Glioma research

Tissue bank funding aids new glioma research published in leading science journal

The GLASS (Glioma Longitudinal Analysis) Consortium of researchers have published a new paper in leading scientific journal Cell, on ways to predict new glioma recurrence.

Our Involvement

The Leeds Neuropathology Tissue Bank funded by OSCAR’S Paediatric Brain Tumour Charity and Yorkshire’s Brain Tumour Charity has provided tissue for the project and Tissue Bank manager, Steven Pollock, is one of the authors of the paper.


Gliomas are the most common brain tumour in children. Diffuse gliomas are able to develop resistance and grow back after standard therapies such as surgery and chemotherapy have been carried out.

This new paper looks into why these tumours return by analysing tissue at the start and end of treatment and after recurrence.

The researchers analysed data from over 300 patients to find the most frequent changes that take place in tumours that reoccur.


The study found that tumours recurred in distinct manners depending on whether they belonged to one of two subtypes – “IDH-wild-type” and “IDH-mutant”. They categorised tumours which had grown back into three further subtypes, based on their characteristics at recurrence – “neuronal”, “mesenchymal” and “proliferative”.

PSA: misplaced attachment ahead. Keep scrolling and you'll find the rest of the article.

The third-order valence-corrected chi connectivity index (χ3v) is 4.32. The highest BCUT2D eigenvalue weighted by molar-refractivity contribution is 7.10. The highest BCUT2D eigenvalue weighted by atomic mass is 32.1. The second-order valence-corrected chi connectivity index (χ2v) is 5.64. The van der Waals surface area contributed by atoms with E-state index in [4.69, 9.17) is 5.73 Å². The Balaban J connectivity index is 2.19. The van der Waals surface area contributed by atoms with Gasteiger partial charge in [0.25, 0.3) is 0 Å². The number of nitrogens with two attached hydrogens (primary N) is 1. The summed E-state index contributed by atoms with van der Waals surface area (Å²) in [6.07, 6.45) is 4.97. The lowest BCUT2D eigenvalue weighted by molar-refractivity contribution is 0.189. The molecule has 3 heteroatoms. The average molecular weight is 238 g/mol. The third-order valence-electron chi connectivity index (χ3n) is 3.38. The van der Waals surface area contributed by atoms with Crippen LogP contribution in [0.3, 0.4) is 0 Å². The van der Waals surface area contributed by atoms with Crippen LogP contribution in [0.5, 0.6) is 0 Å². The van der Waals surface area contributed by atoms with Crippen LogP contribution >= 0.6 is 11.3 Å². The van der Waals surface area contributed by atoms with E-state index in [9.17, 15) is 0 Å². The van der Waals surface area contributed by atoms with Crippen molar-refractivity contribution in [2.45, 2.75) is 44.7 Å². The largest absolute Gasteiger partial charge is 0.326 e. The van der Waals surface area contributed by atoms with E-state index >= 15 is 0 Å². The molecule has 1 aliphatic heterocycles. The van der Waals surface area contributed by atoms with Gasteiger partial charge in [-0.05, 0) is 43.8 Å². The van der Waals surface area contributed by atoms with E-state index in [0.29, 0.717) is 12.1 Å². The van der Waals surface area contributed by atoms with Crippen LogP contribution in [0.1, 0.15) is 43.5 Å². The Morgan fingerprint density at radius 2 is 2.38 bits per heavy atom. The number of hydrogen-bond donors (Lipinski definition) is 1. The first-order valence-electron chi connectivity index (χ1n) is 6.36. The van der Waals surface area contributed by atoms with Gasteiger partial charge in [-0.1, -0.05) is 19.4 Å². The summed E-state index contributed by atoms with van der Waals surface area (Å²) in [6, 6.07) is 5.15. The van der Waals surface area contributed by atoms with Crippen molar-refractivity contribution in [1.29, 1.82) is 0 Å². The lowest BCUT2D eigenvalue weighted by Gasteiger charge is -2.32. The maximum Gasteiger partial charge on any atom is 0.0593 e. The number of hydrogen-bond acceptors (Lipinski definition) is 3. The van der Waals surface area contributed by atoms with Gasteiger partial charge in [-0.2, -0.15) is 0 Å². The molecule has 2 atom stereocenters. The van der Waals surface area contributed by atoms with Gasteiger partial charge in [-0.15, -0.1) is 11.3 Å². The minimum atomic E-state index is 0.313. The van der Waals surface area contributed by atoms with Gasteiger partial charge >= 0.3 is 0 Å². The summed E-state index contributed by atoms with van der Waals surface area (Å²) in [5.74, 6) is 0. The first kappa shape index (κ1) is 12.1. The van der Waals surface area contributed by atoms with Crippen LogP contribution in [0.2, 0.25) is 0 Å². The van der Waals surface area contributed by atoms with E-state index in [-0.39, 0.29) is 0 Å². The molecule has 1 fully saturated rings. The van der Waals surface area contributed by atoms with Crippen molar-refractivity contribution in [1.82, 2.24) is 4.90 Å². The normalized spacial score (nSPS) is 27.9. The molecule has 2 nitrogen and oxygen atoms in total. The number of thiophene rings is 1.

The team observed that many “IDH-wild-type” tumours developed into “neuronal” tumours which were found to invade other brain cells most aggressively.

How will this help?

Being able to categorise tumours into these subtypes will allow for accurate forecasting of how a tumour will recur, in order to guide the choice of therapy given to a patient.

One of the paper’s senior authors, Frederick Varn, said: “By analysing data from this large cohort of patients, we are beginning to appreciate how tumours are changing to adapt to standard therapy. This study has made it clear that not every tumour changes in the same way. Knowing this is going to allow us to develop therapies that are better tailored towards each patient’s disease in the future.”

Another senior author, Roel Verhaak, said: “The GLASS project has built tremendous momentum and is just getting started. We are poised to comprehensively dissect the process of resistance and make important progress towards better outcomes for patients with a glioma.”

The tailoring of treatments is particularly important for those of us at OSCAR’s who have seen how generalised treatment can ravage the vulnerable bodies of children. Anything that leads to better outcomes for brain tumour patients is welcome news and we are proud to be involved and that our funding has helped this project.